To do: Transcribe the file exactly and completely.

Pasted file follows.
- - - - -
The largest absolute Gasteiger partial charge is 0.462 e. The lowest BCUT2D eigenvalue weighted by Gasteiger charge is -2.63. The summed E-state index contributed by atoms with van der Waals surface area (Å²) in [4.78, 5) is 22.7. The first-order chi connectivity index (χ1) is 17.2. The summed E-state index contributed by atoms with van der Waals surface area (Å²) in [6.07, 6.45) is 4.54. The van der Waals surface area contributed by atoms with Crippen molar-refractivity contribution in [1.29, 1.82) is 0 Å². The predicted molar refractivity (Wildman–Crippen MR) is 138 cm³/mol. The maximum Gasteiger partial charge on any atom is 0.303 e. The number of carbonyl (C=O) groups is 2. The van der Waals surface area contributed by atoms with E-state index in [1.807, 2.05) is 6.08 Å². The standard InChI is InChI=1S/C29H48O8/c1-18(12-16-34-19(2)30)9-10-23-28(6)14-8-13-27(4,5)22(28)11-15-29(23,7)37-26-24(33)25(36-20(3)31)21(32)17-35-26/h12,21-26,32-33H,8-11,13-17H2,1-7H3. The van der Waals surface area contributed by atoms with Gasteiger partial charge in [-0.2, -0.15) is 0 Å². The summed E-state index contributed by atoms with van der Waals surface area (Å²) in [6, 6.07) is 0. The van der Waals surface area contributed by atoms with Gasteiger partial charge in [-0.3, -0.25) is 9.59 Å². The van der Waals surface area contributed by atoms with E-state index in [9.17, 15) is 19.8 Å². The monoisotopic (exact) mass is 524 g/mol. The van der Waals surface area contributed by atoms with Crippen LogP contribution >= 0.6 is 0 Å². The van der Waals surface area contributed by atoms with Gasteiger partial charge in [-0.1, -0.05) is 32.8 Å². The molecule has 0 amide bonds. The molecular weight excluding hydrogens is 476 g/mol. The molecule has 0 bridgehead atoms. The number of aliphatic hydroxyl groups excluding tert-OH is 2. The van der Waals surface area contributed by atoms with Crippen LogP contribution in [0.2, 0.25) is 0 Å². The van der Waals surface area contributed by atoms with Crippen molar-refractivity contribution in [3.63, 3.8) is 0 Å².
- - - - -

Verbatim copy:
The largest absolute Gasteiger partial charge is 0.462 e. The lowest BCUT2D eigenvalue weighted by Gasteiger charge is -2.63. The summed E-state index contributed by atoms with van der Waals surface area (Å²) in [4.78, 5) is 22.7. The first-order chi connectivity index (χ1) is 17.2. The summed E-state index contributed by atoms with van der Waals surface area (Å²) in [6.07, 6.45) is 4.54. The van der Waals surface area contributed by atoms with Crippen molar-refractivity contribution in [1.29, 1.82) is 0 Å². The predicted molar refractivity (Wildman–Crippen MR) is 138 cm³/mol. The maximum Gasteiger partial charge on any atom is 0.303 e. The number of carbonyl (C=O) groups is 2. The van der Waals surface area contributed by atoms with E-state index in [1.807, 2.05) is 6.08 Å². The standard InChI is InChI=1S/C29H48O8/c1-18(12-16-34-19(2)30)9-10-23-28(6)14-8-13-27(4,5)22(28)11-15-29(23,7)37-26-24(33)25(36-20(3)31)21(32)17-35-26/h12,21-26,32-33H,8-11,13-17H2,1-7H3. The van der Waals surface area contributed by atoms with Gasteiger partial charge in [-0.2, -0.15) is 0 Å². The summed E-state index contributed by atoms with van der Waals surface area (Å²) in [6, 6.07) is 0. The van der Waals surface area contributed by atoms with Gasteiger partial charge in [-0.3, -0.25) is 9.59 Å². The van der Waals surface area contributed by atoms with E-state index in [9.17, 15) is 19.8 Å². The monoisotopic (exact) mass is 524 g/mol. The van der Waals surface area contributed by atoms with Crippen LogP contribution >= 0.6 is 0 Å². The van der Waals surface area contributed by atoms with Gasteiger partial charge in [-0.1, -0.05) is 32.8 Å². The molecule has 0 amide bonds. The molecular weight excluding hydrogens is 476 g/mol. The molecule has 0 bridgehead atoms. The number of aliphatic hydroxyl groups excluding tert-OH is 2. The van der Waals surface area contributed by atoms with Crippen LogP contribution in [0.2, 0.25) is 0 Å². The van der Waals surface area contributed by atoms with Crippen molar-refractivity contribution in [3.63, 3.8) is 0 Å².